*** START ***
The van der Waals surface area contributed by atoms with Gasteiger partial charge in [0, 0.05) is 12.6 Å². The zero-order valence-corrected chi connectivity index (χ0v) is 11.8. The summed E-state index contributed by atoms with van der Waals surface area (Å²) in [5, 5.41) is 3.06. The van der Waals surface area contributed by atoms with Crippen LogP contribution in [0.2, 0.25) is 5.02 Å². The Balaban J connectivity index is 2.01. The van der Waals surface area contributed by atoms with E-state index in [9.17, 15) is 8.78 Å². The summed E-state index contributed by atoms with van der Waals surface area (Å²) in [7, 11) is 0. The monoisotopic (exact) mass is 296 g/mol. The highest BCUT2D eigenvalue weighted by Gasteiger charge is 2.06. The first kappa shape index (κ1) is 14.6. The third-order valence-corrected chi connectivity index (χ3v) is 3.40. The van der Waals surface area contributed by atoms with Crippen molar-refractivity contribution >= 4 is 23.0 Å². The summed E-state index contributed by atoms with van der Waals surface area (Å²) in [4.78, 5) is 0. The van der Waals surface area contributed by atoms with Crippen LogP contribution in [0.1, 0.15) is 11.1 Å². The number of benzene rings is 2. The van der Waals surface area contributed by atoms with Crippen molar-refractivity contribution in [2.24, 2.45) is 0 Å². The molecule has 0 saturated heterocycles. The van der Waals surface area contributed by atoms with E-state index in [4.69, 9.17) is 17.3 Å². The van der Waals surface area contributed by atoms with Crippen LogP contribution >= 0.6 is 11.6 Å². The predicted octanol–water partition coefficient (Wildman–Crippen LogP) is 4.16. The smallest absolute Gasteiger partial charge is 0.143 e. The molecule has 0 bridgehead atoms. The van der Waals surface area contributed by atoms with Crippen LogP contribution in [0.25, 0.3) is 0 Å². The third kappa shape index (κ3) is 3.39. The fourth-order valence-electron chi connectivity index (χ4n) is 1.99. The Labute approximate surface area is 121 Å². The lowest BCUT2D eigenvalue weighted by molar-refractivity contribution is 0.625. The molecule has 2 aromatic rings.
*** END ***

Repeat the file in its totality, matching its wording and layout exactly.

The van der Waals surface area contributed by atoms with Gasteiger partial charge in [0, 0.05) is 12.6 Å². The zero-order valence-corrected chi connectivity index (χ0v) is 11.8. The summed E-state index contributed by atoms with van der Waals surface area (Å²) in [5, 5.41) is 3.06. The van der Waals surface area contributed by atoms with Crippen LogP contribution in [0.2, 0.25) is 5.02 Å². The Balaban J connectivity index is 2.01. The van der Waals surface area contributed by atoms with E-state index in [9.17, 15) is 8.78 Å². The summed E-state index contributed by atoms with van der Waals surface area (Å²) in [7, 11) is 0. The monoisotopic (exact) mass is 296 g/mol. The highest BCUT2D eigenvalue weighted by Gasteiger charge is 2.06. The first kappa shape index (κ1) is 14.6. The third-order valence-corrected chi connectivity index (χ3v) is 3.40. The van der Waals surface area contributed by atoms with Crippen molar-refractivity contribution >= 4 is 23.0 Å². The summed E-state index contributed by atoms with van der Waals surface area (Å²) in [4.78, 5) is 0. The van der Waals surface area contributed by atoms with Crippen LogP contribution in [0.1, 0.15) is 11.1 Å². The number of benzene rings is 2. The van der Waals surface area contributed by atoms with Crippen molar-refractivity contribution in [2.24, 2.45) is 0 Å². The molecule has 0 saturated heterocycles. The van der Waals surface area contributed by atoms with E-state index in [4.69, 9.17) is 17.3 Å². The van der Waals surface area contributed by atoms with Crippen LogP contribution >= 0.6 is 11.6 Å². The predicted octanol–water partition coefficient (Wildman–Crippen LogP) is 4.16. The smallest absolute Gasteiger partial charge is 0.143 e. The molecule has 0 bridgehead atoms. The van der Waals surface area contributed by atoms with Crippen LogP contribution in [0.25, 0.3) is 0 Å². The third kappa shape index (κ3) is 3.39. The fourth-order valence-electron chi connectivity index (χ4n) is 1.99. The Labute approximate surface area is 121 Å². The lowest BCUT2D eigenvalue weighted by molar-refractivity contribution is 0.625. The molecule has 2 aromatic rings.